None of this could not have been predicted. If US taxpayer-supported Radio Free Europe/Radio Liberty has a large number of reporters who are Russian citizens and live in Russia without any protection from their employer; if the radio station maintains extensive news gathering facilities in Russia; and if its governing body declares that the station can only be successful if it can reach a wide audience in Russia and must have a large presence there and use local media channels — the Broadcasting Board of Governors should have anticipated that under such arrangements and the corporate culture they helped to create, many Radio Liberty employees would chose their safety, their families, their jobs, their pay and benefits, and continued employment in Russia over the need to fight censorship by exposing crimes of high-level FSB and other government officials, especially if these officials have the legal power to order them to cooperate or to arrest them.
The BBG has not only failed to protect their reporters who are Russian citizens, it deprives them of some of the same protections and benefits which it grants to RFE/RL’s American and Czech employees, thus making them more likely victims of the FSB. Third-country journalists working for RFE/RL in the Czech Republic can be dismissed at any time. It’s hardly surprising that faced with a radioactive news story about Mr. Putin, they did not want to take risks that both the BBG and the Russian authorities might find for different reasons unwelcome.
The question is why the Broadcasting Board of Governors did not see this and why American taxpayers should continue to give it hundreds of millions of dollars if the NGO media freedom community and independent bloggers have to do the job that BBG-managed broadcasters have been paid to do but are afraid to do it.
As one of my contacts with links to Radio Liberty pointed out in response to my question: “Why the Russian Web Desk at Radio Liberty ignored GQ?” — “Do you really think that the present RFE/RL is more adventurous than Conde Nast, having a bureau in Moscow that can be closed at the whim of, say, pozharnika?” The last word refers to Russian fire safety inspectors whom the FSB uses to put out of business radio and TV stations that run afoul of the Kremlin.
Even though they were left far behind on this story by independent American and Russian bloggers, America still needs uncensored and effective Radio Free Europe/Radio Liberty and the Voice of America. NGOs have no resources to match local languages radio and TV broadcasting by RFE/RL and VOA, nor can they speak as an authoritative voice of the US government and the American people, which VOA is by law required to do. It is unfortunate that when censorship is growing in Russia, Radio Free Europe/Radio Liberty and the Voice of America are not doing what American taxpayers hired them to do.
Another ironic twist to this story is that the BBG has been cutting budgets for radio and TV broadcasting in favor of Internet journalism and ignoring the fact that the FSB has a major operation designed to block offending websites in case of a political or military emergency, which they demonstrated during the Russian-Georgian war.
Of course, not everybody at Radio Free Europe/Radio Liberty has been affected to the same degree by the FSB and the BBG broadcasting strategy. The RFE/RL English-language website, which exists largely to generate support for the station on Capital Hill, did report quickly on the GQ-Putin-FSB story. Unfortunately, this is not the website most Russians turn to for uncensored news and information.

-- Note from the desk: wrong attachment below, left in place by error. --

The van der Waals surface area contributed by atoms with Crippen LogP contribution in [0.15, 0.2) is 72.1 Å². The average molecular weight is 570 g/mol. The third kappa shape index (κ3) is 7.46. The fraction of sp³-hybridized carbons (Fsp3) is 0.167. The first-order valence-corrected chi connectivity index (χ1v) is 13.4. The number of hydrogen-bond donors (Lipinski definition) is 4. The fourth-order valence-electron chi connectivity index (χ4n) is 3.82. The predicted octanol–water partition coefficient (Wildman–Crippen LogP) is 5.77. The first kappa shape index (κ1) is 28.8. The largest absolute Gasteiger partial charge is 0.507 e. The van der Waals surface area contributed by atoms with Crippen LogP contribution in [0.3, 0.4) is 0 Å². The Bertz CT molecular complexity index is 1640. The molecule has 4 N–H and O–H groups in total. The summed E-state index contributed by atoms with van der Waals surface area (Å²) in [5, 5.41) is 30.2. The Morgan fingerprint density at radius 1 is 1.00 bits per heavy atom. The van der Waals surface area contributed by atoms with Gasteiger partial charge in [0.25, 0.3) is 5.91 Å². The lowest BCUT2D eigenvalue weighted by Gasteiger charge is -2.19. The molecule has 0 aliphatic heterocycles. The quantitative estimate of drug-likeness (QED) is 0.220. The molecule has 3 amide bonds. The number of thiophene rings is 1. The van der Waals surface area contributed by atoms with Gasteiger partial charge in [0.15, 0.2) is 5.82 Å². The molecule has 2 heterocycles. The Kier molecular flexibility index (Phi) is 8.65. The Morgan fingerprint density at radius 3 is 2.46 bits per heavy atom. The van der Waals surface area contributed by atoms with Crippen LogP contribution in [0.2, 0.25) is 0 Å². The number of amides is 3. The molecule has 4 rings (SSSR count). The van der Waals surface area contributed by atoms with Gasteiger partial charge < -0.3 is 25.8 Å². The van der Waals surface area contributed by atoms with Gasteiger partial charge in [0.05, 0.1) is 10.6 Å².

The Voice of America’s role in this journalistic fiasco is somewhat different. VOA is based in Washington, DC and its reporters cannot be easily intimidated by the FSB. But they also cannot be fully protected from the BBG’s misguided models, which were taken from commercial broadcasting but which cannot be used to fight censorship. The Broadcasting Board of Governors has the power to do what it wants. In August 2008, it terminated all VOA Russian radio broadcasts just 12 days before the Russian military launched an military attack on Georgia. After going through BBG-ordered program and staff reductions, VOA is no longer able to sustain a 24/7 news operation and was not able to respond to the GQ censorship story in a timely and effective manner.
FreeMediaOnline.org has learned that no experienced editor was available for duty at the VOA Russian Service over the Labor Day weekend to write an in-depth report for the web on this or any other sensitive news story. After being criticized by FreeMediaOnline.org, the Russian Service managed to place on its website a short news item about Scott Anderson’s article one day earlier than Radio Liberty, but in-depth coverage had to wait until Monday and Tuesday, more than three days after the NPR story and the posting of the full article in Russian translation by independent bloggers in the US.
It is also interesting to examine what happened after criticism from Free Media Online. Russian services at both VOA and RFE/RL went overboard in reporting on the story — posting interviews with Scott Anderson (both RFE/RL and VOA) and with his main source, a former FSB officer turned critic (VOA) — but in the rush to rectify their earlier sins of omission, they were not as sophisticated as they should have been in pointing out which charges against Mr. Putin are real, which are unproven, and which may simply be advanced without any proof by Mr. Berezovsky and others among Mr. Putin’s political rivals whom he had imprisoned or forced to leave Russia.
VOA’s and RFE/RL’s subsequent reporting also lacked a measure of sophistication in explaining how the FSB could have manipulated the terrorist bombings to Mr. Putin’s advantage without any direct orders from the Kremlin. Again, independent bloggers in the US and in Russia have done a much better job than either of the Congressionally-funded US broadcasters. And again, American taxpayers should not be surprised. The US Government’s Office of Personnel Management (OPM) has been consistently rating the Broadcasting Board of Governors as one of the worst-managed Federal agencies.